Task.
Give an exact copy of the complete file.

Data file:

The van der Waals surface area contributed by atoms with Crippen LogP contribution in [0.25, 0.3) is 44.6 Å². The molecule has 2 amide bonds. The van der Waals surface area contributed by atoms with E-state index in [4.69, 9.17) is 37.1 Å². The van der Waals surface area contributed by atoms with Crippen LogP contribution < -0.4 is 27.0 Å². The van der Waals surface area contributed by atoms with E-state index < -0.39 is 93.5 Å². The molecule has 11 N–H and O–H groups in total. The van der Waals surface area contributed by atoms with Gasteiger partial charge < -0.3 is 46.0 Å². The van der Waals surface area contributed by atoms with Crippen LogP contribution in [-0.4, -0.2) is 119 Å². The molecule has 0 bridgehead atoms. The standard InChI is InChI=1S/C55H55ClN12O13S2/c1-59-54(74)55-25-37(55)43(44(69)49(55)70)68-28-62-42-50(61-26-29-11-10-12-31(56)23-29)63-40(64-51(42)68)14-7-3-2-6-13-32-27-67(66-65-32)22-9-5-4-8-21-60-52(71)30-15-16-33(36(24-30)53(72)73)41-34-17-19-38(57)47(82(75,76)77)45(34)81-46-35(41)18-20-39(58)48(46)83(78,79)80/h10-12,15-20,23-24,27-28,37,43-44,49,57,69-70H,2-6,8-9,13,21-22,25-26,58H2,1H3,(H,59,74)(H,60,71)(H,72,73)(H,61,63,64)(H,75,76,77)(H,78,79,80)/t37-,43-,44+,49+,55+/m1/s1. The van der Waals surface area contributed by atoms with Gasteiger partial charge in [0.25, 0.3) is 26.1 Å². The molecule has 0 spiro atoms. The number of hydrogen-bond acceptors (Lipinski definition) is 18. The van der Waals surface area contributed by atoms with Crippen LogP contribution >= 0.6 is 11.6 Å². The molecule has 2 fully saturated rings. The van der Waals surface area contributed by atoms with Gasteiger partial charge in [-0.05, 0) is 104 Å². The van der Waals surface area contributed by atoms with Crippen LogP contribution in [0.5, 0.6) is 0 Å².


The van der Waals surface area contributed by atoms with Crippen LogP contribution in [0.25, 0.3) is 44.6 Å². The molecule has 2 amide bonds. The van der Waals surface area contributed by atoms with E-state index in [4.69, 9.17) is 37.1 Å². The van der Waals surface area contributed by atoms with Crippen LogP contribution < -0.4 is 27.0 Å². The van der Waals surface area contributed by atoms with E-state index < -0.39 is 93.5 Å². The molecule has 11 N–H and O–H groups in total. The van der Waals surface area contributed by atoms with Gasteiger partial charge < -0.3 is 46.0 Å². The van der Waals surface area contributed by atoms with Crippen LogP contribution in [-0.4, -0.2) is 119 Å². The molecule has 0 bridgehead atoms. The standard InChI is InChI=1S/C55H55ClN12O13S2/c1-59-54(74)55-25-37(55)43(44(69)49(55)70)68-28-62-42-50(61-26-29-11-10-12-31(56)23-29)63-40(64-51(42)68)14-7-3-2-6-13-32-27-67(66-65-32)22-9-5-4-8-21-60-52(71)30-15-16-33(36(24-30)53(72)73)41-34-17-19-38(57)47(82(75,76)77)45(34)81-46-35(41)18-20-39(58)48(46)83(78,79)80/h10-12,15-20,23-24,27-28,37,43-44,49,57,69-70H,2-6,8-9,13,21-22,25-26,58H2,1H3,(H,59,74)(H,60,71)(H,72,73)(H,61,63,64)(H,75,76,77)(H,78,79,80)/t37-,43-,44+,49+,55+/m1/s1. The van der Waals surface area contributed by atoms with Gasteiger partial charge in [0.25, 0.3) is 26.1 Å². The molecule has 0 spiro atoms. The number of hydrogen-bond acceptors (Lipinski definition) is 18. The van der Waals surface area contributed by atoms with Crippen LogP contribution >= 0.6 is 11.6 Å². The molecule has 2 fully saturated rings. The van der Waals surface area contributed by atoms with Gasteiger partial charge in [-0.05, 0) is 104 Å². The van der Waals surface area contributed by atoms with Crippen LogP contribution in [0.5, 0.6) is 0 Å².